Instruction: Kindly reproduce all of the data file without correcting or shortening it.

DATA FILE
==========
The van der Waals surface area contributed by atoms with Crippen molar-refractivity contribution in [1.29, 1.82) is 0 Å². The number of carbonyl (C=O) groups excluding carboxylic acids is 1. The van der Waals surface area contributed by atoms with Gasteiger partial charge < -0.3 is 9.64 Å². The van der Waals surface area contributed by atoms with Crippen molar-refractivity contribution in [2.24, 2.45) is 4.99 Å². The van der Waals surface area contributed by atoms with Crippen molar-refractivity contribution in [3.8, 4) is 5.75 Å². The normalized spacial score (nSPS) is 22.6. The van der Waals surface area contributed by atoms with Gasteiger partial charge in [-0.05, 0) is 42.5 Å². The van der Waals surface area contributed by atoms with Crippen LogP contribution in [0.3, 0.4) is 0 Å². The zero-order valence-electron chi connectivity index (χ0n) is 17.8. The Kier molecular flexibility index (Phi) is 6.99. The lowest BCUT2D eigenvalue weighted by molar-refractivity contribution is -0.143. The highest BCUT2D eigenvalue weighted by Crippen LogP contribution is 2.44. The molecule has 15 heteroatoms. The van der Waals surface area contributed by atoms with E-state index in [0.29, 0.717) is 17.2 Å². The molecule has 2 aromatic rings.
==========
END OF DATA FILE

The van der Waals surface area contributed by atoms with Crippen molar-refractivity contribution in [1.29, 1.82) is 0 Å². The number of carbonyl (C=O) groups excluding carboxylic acids is 1. The van der Waals surface area contributed by atoms with Gasteiger partial charge < -0.3 is 9.64 Å². The van der Waals surface area contributed by atoms with Crippen molar-refractivity contribution in [2.24, 2.45) is 4.99 Å². The van der Waals surface area contributed by atoms with Crippen molar-refractivity contribution in [3.8, 4) is 5.75 Å². The normalized spacial score (nSPS) is 22.6. The van der Waals surface area contributed by atoms with Gasteiger partial charge in [-0.05, 0) is 42.5 Å². The van der Waals surface area contributed by atoms with Crippen LogP contribution in [0.3, 0.4) is 0 Å². The zero-order valence-electron chi connectivity index (χ0n) is 17.8. The Kier molecular flexibility index (Phi) is 6.99. The lowest BCUT2D eigenvalue weighted by molar-refractivity contribution is -0.143. The highest BCUT2D eigenvalue weighted by Crippen LogP contribution is 2.44. The molecule has 15 heteroatoms. The van der Waals surface area contributed by atoms with E-state index in [0.29, 0.717) is 17.2 Å². The molecule has 2 aromatic rings.